Pichai visit pushes Project Loon out of regulatory traffic
Network operators worried about drop in quality of network due to Loon’s pilot operations
The visit of Chennai-born Google CEO Sundar Pichai might have just pushed Google's Project Loon, a balloon-based project to provide internet for all, out of regulatory traffic in the country and turned a reluctant government into a partner.
"In-principle we agree for a pilot project for Project Loon. We are quite open on the project and BSNL will partner with Google for it," Union Communications and IT minister Ravi Shankar Prasad said after a meeting with Pichai.
Prasad also said his department would consult the ministry of civil aviation and other security agencies for clearance of the project and issues surrounding it.
On December 11, the telecommunications minister had told Parliament that the Centre was apprehensive about Project Loon interfering with cellular transmission and create technical glitches - a charge rejected by the technology giant.
"The proposed frequency band in Google's Loon Project is being used for cellular operations and it will lead to interference with cellular transmissions," Prasad had said.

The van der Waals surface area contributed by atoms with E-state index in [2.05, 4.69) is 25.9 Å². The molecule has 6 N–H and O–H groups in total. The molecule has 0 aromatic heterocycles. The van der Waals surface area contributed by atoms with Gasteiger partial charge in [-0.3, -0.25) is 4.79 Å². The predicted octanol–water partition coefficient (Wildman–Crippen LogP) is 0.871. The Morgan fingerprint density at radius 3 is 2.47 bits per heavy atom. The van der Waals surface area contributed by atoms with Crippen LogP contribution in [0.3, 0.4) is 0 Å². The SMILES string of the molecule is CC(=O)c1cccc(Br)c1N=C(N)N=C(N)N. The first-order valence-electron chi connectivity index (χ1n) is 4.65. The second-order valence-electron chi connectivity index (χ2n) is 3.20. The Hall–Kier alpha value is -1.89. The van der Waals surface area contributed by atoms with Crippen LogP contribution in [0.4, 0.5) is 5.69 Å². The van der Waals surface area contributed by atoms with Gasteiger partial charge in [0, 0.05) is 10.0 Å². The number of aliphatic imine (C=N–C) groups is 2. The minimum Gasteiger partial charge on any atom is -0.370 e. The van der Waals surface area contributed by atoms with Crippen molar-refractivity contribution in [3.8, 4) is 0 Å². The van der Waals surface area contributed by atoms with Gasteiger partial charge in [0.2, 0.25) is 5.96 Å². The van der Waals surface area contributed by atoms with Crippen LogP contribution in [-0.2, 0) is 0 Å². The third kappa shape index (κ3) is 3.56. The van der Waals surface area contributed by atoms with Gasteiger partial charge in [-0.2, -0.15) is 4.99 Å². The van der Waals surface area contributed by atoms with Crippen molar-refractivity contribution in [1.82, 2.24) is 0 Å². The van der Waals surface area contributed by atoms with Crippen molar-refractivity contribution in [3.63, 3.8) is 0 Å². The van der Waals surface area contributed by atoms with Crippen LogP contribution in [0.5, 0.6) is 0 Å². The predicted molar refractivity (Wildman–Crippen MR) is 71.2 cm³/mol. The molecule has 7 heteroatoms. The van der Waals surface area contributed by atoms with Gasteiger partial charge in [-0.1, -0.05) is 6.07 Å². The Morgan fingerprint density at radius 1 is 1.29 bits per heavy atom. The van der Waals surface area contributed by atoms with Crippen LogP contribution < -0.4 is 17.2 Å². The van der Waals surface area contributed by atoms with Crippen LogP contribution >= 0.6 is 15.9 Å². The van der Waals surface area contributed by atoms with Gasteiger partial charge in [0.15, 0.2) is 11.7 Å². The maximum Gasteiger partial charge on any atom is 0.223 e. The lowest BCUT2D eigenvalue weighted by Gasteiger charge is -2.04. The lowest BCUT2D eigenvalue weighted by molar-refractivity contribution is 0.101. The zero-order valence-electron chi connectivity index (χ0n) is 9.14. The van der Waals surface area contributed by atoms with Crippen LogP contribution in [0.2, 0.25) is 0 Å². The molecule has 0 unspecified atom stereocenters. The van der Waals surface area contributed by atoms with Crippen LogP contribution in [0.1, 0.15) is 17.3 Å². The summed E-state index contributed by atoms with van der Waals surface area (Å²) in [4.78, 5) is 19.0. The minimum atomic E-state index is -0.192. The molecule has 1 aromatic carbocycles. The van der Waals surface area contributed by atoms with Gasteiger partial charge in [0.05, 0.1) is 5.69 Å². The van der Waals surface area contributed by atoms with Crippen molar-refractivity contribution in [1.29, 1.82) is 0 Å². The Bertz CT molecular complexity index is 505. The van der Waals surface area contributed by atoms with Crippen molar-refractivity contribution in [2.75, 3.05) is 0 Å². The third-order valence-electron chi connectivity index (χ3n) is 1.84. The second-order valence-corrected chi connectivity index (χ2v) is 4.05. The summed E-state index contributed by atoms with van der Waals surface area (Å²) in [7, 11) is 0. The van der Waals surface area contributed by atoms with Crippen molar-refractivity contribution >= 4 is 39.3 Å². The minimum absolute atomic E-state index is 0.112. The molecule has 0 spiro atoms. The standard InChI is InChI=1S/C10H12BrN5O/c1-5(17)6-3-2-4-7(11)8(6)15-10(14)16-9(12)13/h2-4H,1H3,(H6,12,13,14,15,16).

But Google has always maintained that Loon will not create problems for telcos.
"We're confident we can address any questions any government officials have about cellular interference, and are looking forward to working with them to conduct initial tests and validate our non-interference analysis. We have already successfully tested integrating the Loon system into the infrastructure of several major telcos," Marion Croak, Project Loon head and international vice president of access strategy and emerging markets at Google, said.
The firm could operate a balloon network on shared spectrum in a way that would enhance coverage without impacting existing operations, just like a telco can roll out new towers to expand coverage without causing interference, she said.
Croak was among the nine other international vice presidents on an India visit with the Google CEO.
In addition, Pichai, before meeting the telecom minister, had also said the company had "tonnes of data" from its Loon tests in Sri Lanka and Indonesia to demonstrate there was no such interference and would be sharing it with the government.
But several telcos are not happy with the decision to allow Project Loon to run a pilot. According to government sources, many telecom firms have written to the ministry saying Loon's operation will cause technical glitches that would lead to impediments in network services.
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